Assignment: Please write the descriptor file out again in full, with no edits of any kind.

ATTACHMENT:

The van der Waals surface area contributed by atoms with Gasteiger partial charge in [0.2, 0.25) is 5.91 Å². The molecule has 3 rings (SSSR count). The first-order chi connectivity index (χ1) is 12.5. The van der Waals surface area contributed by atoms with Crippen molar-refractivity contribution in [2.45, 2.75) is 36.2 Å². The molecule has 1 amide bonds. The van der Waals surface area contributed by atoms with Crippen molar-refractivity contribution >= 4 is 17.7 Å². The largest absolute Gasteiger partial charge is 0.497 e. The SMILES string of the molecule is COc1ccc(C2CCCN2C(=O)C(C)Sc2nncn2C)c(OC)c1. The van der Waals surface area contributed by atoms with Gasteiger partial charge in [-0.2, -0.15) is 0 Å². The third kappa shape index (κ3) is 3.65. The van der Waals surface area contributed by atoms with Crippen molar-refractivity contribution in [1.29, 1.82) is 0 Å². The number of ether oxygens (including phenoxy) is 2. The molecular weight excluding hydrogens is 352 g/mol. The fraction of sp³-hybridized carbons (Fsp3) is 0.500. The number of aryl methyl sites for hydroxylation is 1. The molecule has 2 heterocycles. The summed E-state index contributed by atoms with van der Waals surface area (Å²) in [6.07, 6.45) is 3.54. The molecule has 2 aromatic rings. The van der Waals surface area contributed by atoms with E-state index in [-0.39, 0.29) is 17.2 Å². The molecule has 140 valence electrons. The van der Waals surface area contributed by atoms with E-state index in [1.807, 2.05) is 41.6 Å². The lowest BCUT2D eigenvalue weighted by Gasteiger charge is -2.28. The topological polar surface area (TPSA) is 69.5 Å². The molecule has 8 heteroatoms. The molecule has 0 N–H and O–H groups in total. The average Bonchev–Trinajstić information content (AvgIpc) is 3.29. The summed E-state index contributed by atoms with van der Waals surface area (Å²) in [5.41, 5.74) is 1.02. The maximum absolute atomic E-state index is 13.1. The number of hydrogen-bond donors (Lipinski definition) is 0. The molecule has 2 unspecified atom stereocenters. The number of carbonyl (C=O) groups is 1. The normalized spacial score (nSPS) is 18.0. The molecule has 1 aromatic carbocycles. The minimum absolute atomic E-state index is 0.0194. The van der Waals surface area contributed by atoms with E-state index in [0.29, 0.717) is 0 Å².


The van der Waals surface area contributed by atoms with Gasteiger partial charge in [0.2, 0.25) is 5.91 Å². The molecule has 3 rings (SSSR count). The first-order chi connectivity index (χ1) is 12.5. The van der Waals surface area contributed by atoms with Crippen molar-refractivity contribution in [2.45, 2.75) is 36.2 Å². The molecule has 1 amide bonds. The van der Waals surface area contributed by atoms with Crippen molar-refractivity contribution >= 4 is 17.7 Å². The largest absolute Gasteiger partial charge is 0.497 e. The SMILES string of the molecule is COc1ccc(C2CCCN2C(=O)C(C)Sc2nncn2C)c(OC)c1. The van der Waals surface area contributed by atoms with Gasteiger partial charge in [-0.2, -0.15) is 0 Å². The third kappa shape index (κ3) is 3.65. The van der Waals surface area contributed by atoms with Crippen molar-refractivity contribution in [1.29, 1.82) is 0 Å². The number of ether oxygens (including phenoxy) is 2. The molecular weight excluding hydrogens is 352 g/mol. The fraction of sp³-hybridized carbons (Fsp3) is 0.500. The number of aryl methyl sites for hydroxylation is 1. The molecule has 2 heterocycles. The summed E-state index contributed by atoms with van der Waals surface area (Å²) in [6.07, 6.45) is 3.54. The molecule has 2 aromatic rings. The van der Waals surface area contributed by atoms with E-state index in [-0.39, 0.29) is 17.2 Å². The molecule has 140 valence electrons. The van der Waals surface area contributed by atoms with E-state index in [1.807, 2.05) is 41.6 Å². The lowest BCUT2D eigenvalue weighted by Gasteiger charge is -2.28. The topological polar surface area (TPSA) is 69.5 Å². The molecule has 8 heteroatoms. The molecule has 0 N–H and O–H groups in total. The average Bonchev–Trinajstić information content (AvgIpc) is 3.29. The summed E-state index contributed by atoms with van der Waals surface area (Å²) in [5.41, 5.74) is 1.02. The maximum absolute atomic E-state index is 13.1. The number of hydrogen-bond donors (Lipinski definition) is 0. The molecule has 2 unspecified atom stereocenters. The number of carbonyl (C=O) groups is 1. The normalized spacial score (nSPS) is 18.0. The molecule has 1 aromatic carbocycles. The minimum absolute atomic E-state index is 0.0194. The van der Waals surface area contributed by atoms with E-state index in [0.29, 0.717) is 0 Å².